THE FEAST OF WILLIAM REED HUNTINGTON, EPISCOPAL PRIEST AND RENEWER OF THE CHURCH; AND HIS GRANDSON, WILLIAM REED HUNTINGTON, U.S. ARCHITECT AND QUAKER PEACE ACTIVIST

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Judgment and Mercy, Part XIV   1 comment

Above:  Caduceus

Image in the Public Domain

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Blessed Lord, who caused all holy Scriptures to be written for our learning:

Grant us so to hear them, read, mark, learn, and inwardly digest them,

that we may embrace and ever hold fast the blessed hope of life,

which you have given us in our Savior Jesus Christ,  who lives and reigns

with you and the Holy Spirit, one God, for ever and ever.  Amen.

The Book of Common Prayer (1979), page 236

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Numbers 21:4-9 or Malachi 3:19-24/4:1-6

Psalm 74:1-2, 10-17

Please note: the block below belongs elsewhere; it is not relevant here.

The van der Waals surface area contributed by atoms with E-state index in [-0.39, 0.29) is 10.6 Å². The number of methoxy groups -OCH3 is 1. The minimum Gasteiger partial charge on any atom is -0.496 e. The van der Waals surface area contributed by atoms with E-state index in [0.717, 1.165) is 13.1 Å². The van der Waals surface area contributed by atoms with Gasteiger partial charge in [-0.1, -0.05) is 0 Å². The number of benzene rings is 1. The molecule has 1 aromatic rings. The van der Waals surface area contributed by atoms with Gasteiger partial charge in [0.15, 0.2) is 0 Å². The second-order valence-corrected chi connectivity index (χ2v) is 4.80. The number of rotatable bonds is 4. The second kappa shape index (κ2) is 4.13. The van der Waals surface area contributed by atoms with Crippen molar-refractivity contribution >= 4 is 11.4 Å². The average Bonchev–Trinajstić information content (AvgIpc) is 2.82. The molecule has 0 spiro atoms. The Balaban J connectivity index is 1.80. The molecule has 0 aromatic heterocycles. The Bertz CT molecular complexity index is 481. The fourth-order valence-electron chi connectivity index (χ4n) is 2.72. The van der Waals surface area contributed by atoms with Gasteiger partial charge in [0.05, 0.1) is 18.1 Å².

Hebrews 13:1-16, 20-21

Mark 12:35-44

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The promise of divine punishment for evil and of divine deliverance of the oppressed and righteous on the great Day of the LORD is one example of judgment and mercy being like sides of a coin.  The deliverance of the oppressed is very bad news for the oppressors, who are, in a way, victims of themselves.

If we behave as we should–revere God, take care of each other, et cetera–we will not have to fear punishment from God for not doing so.  We may incur punishment from human authorities, as in Tobit 1, but God did not promise a peaceful life in exchange for righteousness.